The NBA is encouraging fans and players to do their civil duty this Election Day.
The league announced Tuesday that they won't schedule games on Nov. 8 this season, to motivate fans to get out and vote.
"The NBA today announced that no games will be played on Election Day, Tuesday, Nov. 8, 2022," they said in a statement. Instead, all 30 of the league's teams will play the day prior, during a special league-wide viewing night. Programming during Nov. 7 games will provide viewers with with important voting information and resources.
"On Monday, Nov. 7th, the league will use the platform of games played to amplify the work of each team to promote civic engagement in their respective markets and share important voting resources from our partners," the league stated.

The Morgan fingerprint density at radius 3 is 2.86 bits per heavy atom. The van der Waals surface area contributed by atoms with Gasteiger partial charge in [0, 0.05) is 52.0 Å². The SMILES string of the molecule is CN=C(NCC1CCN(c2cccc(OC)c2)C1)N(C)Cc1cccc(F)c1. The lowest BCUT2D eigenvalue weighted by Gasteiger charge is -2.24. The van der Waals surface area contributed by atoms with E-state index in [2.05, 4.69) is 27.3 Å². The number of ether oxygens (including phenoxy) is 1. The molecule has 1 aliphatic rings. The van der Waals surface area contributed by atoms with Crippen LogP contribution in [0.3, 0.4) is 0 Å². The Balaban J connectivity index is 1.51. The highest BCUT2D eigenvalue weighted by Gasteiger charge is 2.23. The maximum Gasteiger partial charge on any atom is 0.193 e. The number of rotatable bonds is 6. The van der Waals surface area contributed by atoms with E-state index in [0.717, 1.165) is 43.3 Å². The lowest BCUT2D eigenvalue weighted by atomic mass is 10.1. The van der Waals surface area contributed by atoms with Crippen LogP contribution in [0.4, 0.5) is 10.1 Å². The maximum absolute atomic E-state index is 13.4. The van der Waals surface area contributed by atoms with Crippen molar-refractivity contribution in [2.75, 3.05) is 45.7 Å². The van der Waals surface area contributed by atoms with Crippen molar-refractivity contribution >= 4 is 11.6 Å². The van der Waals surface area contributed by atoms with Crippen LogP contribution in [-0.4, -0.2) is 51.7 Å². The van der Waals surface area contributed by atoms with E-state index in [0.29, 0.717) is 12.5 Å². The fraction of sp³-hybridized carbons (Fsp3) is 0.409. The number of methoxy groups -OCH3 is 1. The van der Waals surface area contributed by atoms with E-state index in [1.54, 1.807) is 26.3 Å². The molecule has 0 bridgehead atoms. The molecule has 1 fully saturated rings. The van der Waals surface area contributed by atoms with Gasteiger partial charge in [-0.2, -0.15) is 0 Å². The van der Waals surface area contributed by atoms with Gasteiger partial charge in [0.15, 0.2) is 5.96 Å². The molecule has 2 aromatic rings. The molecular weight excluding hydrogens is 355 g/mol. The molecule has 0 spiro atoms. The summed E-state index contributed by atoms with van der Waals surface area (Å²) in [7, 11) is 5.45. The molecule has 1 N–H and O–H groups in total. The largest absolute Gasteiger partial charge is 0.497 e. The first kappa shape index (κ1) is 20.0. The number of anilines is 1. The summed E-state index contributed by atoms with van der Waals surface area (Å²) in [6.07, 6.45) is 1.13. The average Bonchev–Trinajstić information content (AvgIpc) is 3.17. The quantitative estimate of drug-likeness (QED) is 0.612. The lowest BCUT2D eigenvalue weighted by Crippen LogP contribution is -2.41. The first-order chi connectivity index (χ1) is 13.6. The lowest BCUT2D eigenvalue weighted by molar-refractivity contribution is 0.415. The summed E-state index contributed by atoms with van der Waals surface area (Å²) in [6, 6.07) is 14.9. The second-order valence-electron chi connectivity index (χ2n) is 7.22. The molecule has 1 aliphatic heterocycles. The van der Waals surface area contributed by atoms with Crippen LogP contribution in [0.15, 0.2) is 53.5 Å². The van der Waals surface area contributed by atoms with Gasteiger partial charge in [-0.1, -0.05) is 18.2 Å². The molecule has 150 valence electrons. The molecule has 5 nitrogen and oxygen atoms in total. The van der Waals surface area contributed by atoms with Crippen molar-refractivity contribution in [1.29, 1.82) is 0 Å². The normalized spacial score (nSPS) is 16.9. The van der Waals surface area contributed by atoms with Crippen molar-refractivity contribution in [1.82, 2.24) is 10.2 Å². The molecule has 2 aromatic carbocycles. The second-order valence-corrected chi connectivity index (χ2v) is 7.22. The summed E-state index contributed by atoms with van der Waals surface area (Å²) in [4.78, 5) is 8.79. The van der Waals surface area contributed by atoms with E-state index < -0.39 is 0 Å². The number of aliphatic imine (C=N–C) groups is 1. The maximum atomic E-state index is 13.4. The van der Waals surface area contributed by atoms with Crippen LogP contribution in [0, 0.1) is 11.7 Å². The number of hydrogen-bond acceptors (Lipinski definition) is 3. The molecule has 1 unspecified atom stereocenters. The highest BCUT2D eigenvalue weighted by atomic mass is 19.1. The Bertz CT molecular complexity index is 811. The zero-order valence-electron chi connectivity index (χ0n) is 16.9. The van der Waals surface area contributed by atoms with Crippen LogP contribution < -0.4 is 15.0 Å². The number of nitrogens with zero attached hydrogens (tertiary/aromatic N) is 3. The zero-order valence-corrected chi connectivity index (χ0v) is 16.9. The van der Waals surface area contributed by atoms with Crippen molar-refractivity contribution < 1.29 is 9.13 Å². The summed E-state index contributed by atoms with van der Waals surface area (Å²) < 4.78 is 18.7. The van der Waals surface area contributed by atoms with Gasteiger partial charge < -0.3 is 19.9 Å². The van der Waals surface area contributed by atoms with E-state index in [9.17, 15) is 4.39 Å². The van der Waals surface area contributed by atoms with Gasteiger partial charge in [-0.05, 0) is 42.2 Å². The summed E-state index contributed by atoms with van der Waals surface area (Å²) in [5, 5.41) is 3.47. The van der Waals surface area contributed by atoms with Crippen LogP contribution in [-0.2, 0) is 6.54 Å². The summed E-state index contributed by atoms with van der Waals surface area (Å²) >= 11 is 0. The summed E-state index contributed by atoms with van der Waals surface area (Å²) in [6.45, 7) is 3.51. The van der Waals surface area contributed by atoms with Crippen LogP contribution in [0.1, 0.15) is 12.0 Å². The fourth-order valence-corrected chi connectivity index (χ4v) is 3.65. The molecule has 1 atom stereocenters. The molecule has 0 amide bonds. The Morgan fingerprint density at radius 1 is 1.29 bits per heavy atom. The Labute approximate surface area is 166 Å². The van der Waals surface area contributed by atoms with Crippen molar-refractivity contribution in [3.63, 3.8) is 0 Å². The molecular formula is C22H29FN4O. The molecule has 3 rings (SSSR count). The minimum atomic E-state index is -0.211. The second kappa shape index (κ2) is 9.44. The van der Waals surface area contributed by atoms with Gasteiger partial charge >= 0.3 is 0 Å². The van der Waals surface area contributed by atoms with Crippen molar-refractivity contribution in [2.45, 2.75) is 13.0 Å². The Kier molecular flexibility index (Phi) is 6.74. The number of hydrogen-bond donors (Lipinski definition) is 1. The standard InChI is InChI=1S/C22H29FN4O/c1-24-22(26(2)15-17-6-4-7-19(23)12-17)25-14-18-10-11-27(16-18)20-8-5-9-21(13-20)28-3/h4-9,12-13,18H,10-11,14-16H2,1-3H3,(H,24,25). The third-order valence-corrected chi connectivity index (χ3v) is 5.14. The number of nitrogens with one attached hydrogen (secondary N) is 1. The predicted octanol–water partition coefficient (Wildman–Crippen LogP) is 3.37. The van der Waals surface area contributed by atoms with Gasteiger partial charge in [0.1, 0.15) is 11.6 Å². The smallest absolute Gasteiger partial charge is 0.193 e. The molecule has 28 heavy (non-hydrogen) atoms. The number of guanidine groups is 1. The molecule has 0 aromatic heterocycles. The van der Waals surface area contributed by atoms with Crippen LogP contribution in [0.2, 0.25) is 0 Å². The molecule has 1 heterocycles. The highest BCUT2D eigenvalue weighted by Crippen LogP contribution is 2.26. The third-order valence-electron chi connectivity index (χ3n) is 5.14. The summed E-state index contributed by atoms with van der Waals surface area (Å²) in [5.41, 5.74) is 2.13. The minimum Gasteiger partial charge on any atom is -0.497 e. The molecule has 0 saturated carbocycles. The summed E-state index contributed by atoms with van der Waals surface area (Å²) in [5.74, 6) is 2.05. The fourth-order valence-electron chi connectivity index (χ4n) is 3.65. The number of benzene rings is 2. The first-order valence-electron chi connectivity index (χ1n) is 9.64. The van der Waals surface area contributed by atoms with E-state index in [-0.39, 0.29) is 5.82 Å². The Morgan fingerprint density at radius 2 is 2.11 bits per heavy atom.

Additionally, the NBA explained, "The scheduling decision came out of the NBA family's focus on promoting nonpartisan civic engagement and encouraging fans to make a plan to vote during midterm elections."
The NBA today announced that no games will be played on Election Day, Tuesday, Nov. 8, 2022.
The scheduling decision came out of the NBA family’s focus on promoting nonpartisan civic engagement and encouraging fans to make a plan to vote during midterm elections. https://t.co/nFiEHlws0Q
— NBA Communications (@NBAPR) August 16, 2022
The league will release its' full schedule for the season on Wednesday at 3 p.m. ET.
In addition to encouraging fans the time to schedule voting into their schedule on Election Day, the move offers players, coaching staff and team employees the time to get to the polls. James A. Cagodan, the executive director for the National Basketball Social Justice Coalition, told NBC News' Shaquille Brewster that while the league doesn't "usually change the schedule for an external event," they made an exception due to Election Day's "unique importance."
"Voting and Election Day are obviously unique and incredibly important to our democracy and that's part of the value proposition that we want to make sure people understand that voting is unlike anything else," said Cagodan.